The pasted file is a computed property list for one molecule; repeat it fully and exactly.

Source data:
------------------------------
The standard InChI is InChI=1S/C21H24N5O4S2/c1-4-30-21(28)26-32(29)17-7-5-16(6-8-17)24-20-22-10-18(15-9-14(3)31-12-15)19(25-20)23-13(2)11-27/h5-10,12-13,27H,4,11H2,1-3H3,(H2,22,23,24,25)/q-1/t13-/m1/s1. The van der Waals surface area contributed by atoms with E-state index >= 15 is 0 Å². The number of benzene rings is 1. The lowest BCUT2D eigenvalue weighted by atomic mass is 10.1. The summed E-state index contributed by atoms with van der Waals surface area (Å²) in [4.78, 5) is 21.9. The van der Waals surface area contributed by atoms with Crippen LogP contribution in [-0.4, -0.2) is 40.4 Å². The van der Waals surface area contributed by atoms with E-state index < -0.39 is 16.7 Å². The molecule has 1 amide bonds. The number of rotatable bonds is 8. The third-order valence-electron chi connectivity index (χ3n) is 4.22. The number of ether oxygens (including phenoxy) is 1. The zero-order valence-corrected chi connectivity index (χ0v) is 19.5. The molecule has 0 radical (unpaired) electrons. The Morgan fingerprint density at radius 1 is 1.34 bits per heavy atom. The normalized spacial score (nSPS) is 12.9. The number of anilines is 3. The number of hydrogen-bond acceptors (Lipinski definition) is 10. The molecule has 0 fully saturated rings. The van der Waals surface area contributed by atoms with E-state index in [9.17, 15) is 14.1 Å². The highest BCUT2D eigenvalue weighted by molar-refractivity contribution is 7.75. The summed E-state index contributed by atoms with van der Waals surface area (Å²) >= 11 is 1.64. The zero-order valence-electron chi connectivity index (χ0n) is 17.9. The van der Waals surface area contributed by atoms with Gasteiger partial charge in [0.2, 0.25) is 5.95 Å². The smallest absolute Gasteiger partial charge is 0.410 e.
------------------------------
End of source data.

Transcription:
The standard InChI is InChI=1S/C21H24N5O4S2/c1-4-30-21(28)26-32(29)17-7-5-16(6-8-17)24-20-22-10-18(15-9-14(3)31-12-15)19(25-20)23-13(2)11-27/h5-10,12-13,27H,4,11H2,1-3H3,(H2,22,23,24,25)/q-1/t13-/m1/s1. The van der Waals surface area contributed by atoms with E-state index >= 15 is 0 Å². The number of benzene rings is 1. The lowest BCUT2D eigenvalue weighted by atomic mass is 10.1. The summed E-state index contributed by atoms with van der Waals surface area (Å²) in [4.78, 5) is 21.9. The van der Waals surface area contributed by atoms with Crippen LogP contribution in [-0.4, -0.2) is 40.4 Å². The van der Waals surface area contributed by atoms with E-state index < -0.39 is 16.7 Å². The molecule has 1 amide bonds. The number of rotatable bonds is 8. The third-order valence-electron chi connectivity index (χ3n) is 4.22. The number of ether oxygens (including phenoxy) is 1. The zero-order valence-corrected chi connectivity index (χ0v) is 19.5. The molecule has 0 radical (unpaired) electrons. The Morgan fingerprint density at radius 1 is 1.34 bits per heavy atom. The normalized spacial score (nSPS) is 12.9. The number of anilines is 3. The number of hydrogen-bond acceptors (Lipinski definition) is 10. The molecule has 0 fully saturated rings. The van der Waals surface area contributed by atoms with E-state index in [9.17, 15) is 14.1 Å². The highest BCUT2D eigenvalue weighted by molar-refractivity contribution is 7.75. The summed E-state index contributed by atoms with van der Waals surface area (Å²) >= 11 is 1.64. The zero-order valence-electron chi connectivity index (χ0n) is 17.9. The van der Waals surface area contributed by atoms with Gasteiger partial charge in [0.2, 0.25) is 5.95 Å². The smallest absolute Gasteiger partial charge is 0.410 e.